Complete Avulsion of the Extensor Mechanism of a Finger with Simultaneous Dislocation of the Proximal Interphalangeal Joint
K.C Xarchas*, K Tilkeridis, G Kitsikidou, S.I Pelekas, D.A Verettas
Identifiers and Pagination:Year: 2009
First Page: 75
Last Page: 77
Publisher ID: TOORTHJ-3-75
Article History:Received Date: 14/7/2009
Revision Received Date: 27/7/2009
Acceptance Date: 4/8/2009
Electronic publication date: 27/8/2009
Collection year: 2009
open-access license: This is an open access article licensed under the terms of the Creative Commons Attribution Non-Commercial License (http://creativecommons.org/licenses/by-nc/3.0/) which permits unrestricted, non-commercial use, distribution and reproduction in any medium, provided the work is properly cited.
We report a rare case of open dislocation of the proximal interphalangeal (PIP) joint, associated with simultaneous avulsion of the central band and distal insertion of the extensor mechanism, rapture of the proximal volar plate, and rapture of the ulnar collateral ligament of the PIP joint.
Although isolated IP joint injuries are common, they rarely occur simultaneously in a single finger. Even more rarely are they accompanied by a complete avulsion of the extensor mechanism. Operative restoration of the injured structures is a necessity in order to achieve a good functional outcome.
An initial forceful flexion of the finger resulting to rapture of the extensor apparatus and then followed by finger hyperextension and PIP joint dislocation is our perception of the possible mechanism of this extremely rare injury.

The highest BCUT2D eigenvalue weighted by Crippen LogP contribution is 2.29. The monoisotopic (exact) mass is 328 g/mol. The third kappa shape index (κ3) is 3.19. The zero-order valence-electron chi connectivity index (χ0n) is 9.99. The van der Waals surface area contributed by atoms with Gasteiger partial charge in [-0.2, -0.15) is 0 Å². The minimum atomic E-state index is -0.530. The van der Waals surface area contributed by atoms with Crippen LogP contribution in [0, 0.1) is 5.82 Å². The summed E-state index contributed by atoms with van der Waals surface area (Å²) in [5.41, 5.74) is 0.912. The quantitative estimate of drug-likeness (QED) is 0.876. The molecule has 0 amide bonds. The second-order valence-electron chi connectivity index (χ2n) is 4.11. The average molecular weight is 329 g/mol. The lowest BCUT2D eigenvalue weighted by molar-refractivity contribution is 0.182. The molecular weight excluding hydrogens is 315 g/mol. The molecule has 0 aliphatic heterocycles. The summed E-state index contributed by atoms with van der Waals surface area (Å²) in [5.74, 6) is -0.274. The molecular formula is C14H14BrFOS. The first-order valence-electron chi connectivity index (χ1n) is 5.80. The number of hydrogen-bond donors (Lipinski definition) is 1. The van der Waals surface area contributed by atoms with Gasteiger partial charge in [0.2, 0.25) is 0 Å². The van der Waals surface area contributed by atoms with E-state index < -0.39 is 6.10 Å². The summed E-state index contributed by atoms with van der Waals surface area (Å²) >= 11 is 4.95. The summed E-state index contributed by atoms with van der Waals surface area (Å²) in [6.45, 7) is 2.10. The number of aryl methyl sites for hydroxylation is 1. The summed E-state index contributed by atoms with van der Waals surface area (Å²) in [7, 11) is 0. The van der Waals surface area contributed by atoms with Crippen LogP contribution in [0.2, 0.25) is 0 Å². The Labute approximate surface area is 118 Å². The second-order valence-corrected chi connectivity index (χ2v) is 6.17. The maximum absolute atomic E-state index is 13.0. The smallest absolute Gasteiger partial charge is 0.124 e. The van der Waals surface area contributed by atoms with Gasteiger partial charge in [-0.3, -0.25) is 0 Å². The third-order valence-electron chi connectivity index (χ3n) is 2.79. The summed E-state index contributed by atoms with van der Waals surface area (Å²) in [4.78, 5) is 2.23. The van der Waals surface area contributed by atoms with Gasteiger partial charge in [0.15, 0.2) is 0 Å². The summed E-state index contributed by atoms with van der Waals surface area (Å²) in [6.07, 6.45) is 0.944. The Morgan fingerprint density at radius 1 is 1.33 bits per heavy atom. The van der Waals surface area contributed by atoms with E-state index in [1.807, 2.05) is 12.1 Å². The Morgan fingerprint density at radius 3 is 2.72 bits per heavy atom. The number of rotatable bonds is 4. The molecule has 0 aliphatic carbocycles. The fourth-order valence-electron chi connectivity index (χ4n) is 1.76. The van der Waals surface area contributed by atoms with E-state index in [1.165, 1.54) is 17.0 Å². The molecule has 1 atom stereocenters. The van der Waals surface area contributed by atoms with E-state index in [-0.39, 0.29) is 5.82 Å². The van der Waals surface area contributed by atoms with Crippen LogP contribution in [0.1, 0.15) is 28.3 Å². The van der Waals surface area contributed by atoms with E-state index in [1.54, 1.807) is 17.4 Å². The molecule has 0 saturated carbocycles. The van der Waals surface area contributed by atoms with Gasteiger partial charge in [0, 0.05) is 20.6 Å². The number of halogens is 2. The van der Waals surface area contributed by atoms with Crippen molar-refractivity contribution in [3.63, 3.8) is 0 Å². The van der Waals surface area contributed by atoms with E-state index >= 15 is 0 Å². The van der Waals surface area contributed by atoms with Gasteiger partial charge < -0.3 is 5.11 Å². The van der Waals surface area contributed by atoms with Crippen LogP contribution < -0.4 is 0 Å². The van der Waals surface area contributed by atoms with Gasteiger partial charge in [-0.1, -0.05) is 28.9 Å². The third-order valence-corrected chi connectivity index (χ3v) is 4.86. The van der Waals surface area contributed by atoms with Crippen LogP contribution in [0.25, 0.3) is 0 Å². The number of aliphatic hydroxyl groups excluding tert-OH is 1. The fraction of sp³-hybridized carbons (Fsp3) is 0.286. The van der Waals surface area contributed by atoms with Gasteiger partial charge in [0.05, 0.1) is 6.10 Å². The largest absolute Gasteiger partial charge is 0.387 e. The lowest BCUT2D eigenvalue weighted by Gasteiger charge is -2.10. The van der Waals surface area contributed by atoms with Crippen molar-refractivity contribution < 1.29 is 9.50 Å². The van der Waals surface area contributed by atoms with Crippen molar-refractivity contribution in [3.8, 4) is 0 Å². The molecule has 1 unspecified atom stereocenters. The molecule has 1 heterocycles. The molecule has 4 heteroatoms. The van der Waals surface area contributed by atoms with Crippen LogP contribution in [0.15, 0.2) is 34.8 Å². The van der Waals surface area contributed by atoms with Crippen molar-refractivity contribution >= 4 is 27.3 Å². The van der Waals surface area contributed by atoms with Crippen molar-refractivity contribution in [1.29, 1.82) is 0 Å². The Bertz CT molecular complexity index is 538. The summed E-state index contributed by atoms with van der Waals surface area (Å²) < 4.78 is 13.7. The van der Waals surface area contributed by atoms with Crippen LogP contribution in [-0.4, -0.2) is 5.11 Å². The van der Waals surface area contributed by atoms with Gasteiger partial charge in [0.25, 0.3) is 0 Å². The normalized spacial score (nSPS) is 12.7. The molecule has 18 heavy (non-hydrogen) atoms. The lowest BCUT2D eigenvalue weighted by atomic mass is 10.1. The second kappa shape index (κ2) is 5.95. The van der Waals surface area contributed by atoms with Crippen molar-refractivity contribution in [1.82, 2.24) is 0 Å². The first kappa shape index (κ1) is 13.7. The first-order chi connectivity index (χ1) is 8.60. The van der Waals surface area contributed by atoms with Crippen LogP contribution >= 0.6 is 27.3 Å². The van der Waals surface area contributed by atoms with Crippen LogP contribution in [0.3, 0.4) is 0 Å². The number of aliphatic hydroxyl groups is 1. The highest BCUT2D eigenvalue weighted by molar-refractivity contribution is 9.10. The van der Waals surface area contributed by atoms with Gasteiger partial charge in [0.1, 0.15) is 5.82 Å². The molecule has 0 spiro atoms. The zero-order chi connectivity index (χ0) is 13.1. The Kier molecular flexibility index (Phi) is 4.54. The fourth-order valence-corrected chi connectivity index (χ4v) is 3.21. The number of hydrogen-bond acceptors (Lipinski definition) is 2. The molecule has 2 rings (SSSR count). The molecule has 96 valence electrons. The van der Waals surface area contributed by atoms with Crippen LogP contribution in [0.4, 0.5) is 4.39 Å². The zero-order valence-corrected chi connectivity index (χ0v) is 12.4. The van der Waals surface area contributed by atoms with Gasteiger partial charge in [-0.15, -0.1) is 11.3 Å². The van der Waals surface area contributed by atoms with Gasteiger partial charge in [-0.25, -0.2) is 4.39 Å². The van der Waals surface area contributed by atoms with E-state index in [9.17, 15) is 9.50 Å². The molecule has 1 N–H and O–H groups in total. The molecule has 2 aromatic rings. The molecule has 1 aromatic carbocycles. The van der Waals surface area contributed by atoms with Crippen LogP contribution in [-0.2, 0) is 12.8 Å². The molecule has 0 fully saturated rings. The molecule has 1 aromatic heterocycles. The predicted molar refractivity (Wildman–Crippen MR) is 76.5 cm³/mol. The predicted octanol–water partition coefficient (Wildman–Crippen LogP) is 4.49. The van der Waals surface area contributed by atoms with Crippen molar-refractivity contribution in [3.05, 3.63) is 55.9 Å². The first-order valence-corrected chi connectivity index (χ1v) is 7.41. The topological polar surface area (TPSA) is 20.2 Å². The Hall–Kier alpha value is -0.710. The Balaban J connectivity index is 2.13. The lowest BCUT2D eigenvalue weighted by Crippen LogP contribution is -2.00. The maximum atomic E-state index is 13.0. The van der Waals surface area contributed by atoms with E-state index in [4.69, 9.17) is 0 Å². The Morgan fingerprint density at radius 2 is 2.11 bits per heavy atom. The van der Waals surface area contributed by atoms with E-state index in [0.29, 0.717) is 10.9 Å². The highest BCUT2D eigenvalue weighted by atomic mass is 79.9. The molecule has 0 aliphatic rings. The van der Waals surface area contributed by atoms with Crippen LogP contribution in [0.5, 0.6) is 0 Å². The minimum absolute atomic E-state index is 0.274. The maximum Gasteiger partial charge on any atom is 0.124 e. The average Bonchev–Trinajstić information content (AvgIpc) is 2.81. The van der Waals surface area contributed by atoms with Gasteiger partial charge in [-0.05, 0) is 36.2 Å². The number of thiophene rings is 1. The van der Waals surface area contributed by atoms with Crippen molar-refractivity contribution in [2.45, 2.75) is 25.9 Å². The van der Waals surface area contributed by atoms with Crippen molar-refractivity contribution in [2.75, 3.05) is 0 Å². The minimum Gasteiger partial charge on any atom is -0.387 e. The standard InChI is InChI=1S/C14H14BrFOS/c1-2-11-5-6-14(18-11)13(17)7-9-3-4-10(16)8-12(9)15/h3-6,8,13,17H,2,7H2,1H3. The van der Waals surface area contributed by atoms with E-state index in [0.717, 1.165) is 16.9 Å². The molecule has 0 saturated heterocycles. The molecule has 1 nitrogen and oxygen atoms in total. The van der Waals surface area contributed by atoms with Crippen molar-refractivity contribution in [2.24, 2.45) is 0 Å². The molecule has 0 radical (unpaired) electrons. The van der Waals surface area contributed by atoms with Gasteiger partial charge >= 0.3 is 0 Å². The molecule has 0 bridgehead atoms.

Dislocation of the proximal interphalangeal (PIP) joint or avulsion of the distal insertion of the extensor mechanism resulting in a mallet deformity, are quite common injuries. Each injury usually occurs in isolation. A combination of the two injuries in addition to simultaneous avulsion of the central band, resulting in complete avulsion of the extensor apparatus is a very rare injury. To our knowledge there has only been one previous report of a similar but not identical type of injury in the literature. How does it occur and how can it be treated?
To answer these questions good knowledge of anatomy of the finger is essential.
A 35 year-old, left hand dominant, male, was admitted at the Accident and Emergency Department after being involved in a road traffic accident (RTA). At the time of admission the patient was intubated, with a Glasgow Coma Scale score of nine. Among other severe injuries clinical examination revealed a swollen ring finger with a Gustillo I open dislocation of the PIP joint and a stepladder deformity, with dorsal prominence of the base of the middle phalanx. There were no signs of vascular deficiency. X-Rays showed that the PIP joint was dislocated.
The patient was taken to the operating room where his most vital injuries were first addressed. His hand was then approached. After initial irrigation, the PIP joint was reduced closed without difficulty. Through a mid-dorsal incision further irrigation and debridement were performed and the following injuries were identified (Fig. 1a, b):
- Complete avulsion of the extensor mechanism both at the base of the middle and distal phalanxes (central band and distal insertion).
- Rapture of the volar plate of the PIP joint.
- Rapture of the ulnar collateral ligament of the PIP joint.
(a, b) Complete avulsion of the extensor mechanism at the base of the middle and distal phalanxes (central band and distal insertion).
The extensor mechanism was restored with interosseous suturing at the distal phalanx and repositioning of the central band in the middle phalanx by the use of a mini bone anchor (Fig. 2).
Extensor mechanism repaired at both sites.
Finally the PIP joint was stabilized in slight flexion with a mini external fixator and the distal interphalangeal (DIP) joint was transfixed in extension with a percutaneous Kirschner wire (Fig. 3).